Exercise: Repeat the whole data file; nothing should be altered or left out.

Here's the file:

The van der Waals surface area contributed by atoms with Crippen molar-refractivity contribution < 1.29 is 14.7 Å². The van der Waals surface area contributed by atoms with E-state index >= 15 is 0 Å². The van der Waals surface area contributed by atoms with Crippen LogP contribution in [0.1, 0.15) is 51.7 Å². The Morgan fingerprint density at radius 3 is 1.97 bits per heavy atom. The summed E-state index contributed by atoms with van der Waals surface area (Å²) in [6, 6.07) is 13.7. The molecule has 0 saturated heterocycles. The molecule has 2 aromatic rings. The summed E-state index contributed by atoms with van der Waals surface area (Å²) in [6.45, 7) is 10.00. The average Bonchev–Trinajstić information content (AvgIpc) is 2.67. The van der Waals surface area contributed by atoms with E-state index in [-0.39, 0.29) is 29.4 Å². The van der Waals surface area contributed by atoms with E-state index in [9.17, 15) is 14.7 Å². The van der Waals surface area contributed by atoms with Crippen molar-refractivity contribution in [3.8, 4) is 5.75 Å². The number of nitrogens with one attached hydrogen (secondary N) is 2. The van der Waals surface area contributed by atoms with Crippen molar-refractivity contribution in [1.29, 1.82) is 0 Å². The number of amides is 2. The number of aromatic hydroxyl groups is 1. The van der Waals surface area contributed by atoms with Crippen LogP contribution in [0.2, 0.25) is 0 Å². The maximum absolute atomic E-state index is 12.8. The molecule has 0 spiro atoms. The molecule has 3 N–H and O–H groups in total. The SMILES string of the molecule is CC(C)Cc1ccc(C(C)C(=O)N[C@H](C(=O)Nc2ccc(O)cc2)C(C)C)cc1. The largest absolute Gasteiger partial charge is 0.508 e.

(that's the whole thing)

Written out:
The van der Waals surface area contributed by atoms with Crippen molar-refractivity contribution < 1.29 is 14.7 Å². The van der Waals surface area contributed by atoms with E-state index >= 15 is 0 Å². The van der Waals surface area contributed by atoms with Crippen LogP contribution in [0.1, 0.15) is 51.7 Å². The Morgan fingerprint density at radius 3 is 1.97 bits per heavy atom. The summed E-state index contributed by atoms with van der Waals surface area (Å²) in [6, 6.07) is 13.7. The molecule has 0 saturated heterocycles. The molecule has 2 aromatic rings. The summed E-state index contributed by atoms with van der Waals surface area (Å²) in [6.45, 7) is 10.00. The average Bonchev–Trinajstić information content (AvgIpc) is 2.67. The van der Waals surface area contributed by atoms with E-state index in [-0.39, 0.29) is 29.4 Å². The van der Waals surface area contributed by atoms with E-state index in [9.17, 15) is 14.7 Å². The van der Waals surface area contributed by atoms with Crippen molar-refractivity contribution in [3.8, 4) is 5.75 Å². The number of nitrogens with one attached hydrogen (secondary N) is 2. The van der Waals surface area contributed by atoms with Crippen molar-refractivity contribution in [1.29, 1.82) is 0 Å². The number of amides is 2. The number of aromatic hydroxyl groups is 1. The van der Waals surface area contributed by atoms with Crippen LogP contribution in [0.2, 0.25) is 0 Å². The maximum absolute atomic E-state index is 12.8. The molecule has 0 spiro atoms. The molecule has 3 N–H and O–H groups in total. The SMILES string of the molecule is CC(C)Cc1ccc(C(C)C(=O)N[C@H](C(=O)Nc2ccc(O)cc2)C(C)C)cc1. The largest absolute Gasteiger partial charge is 0.508 e.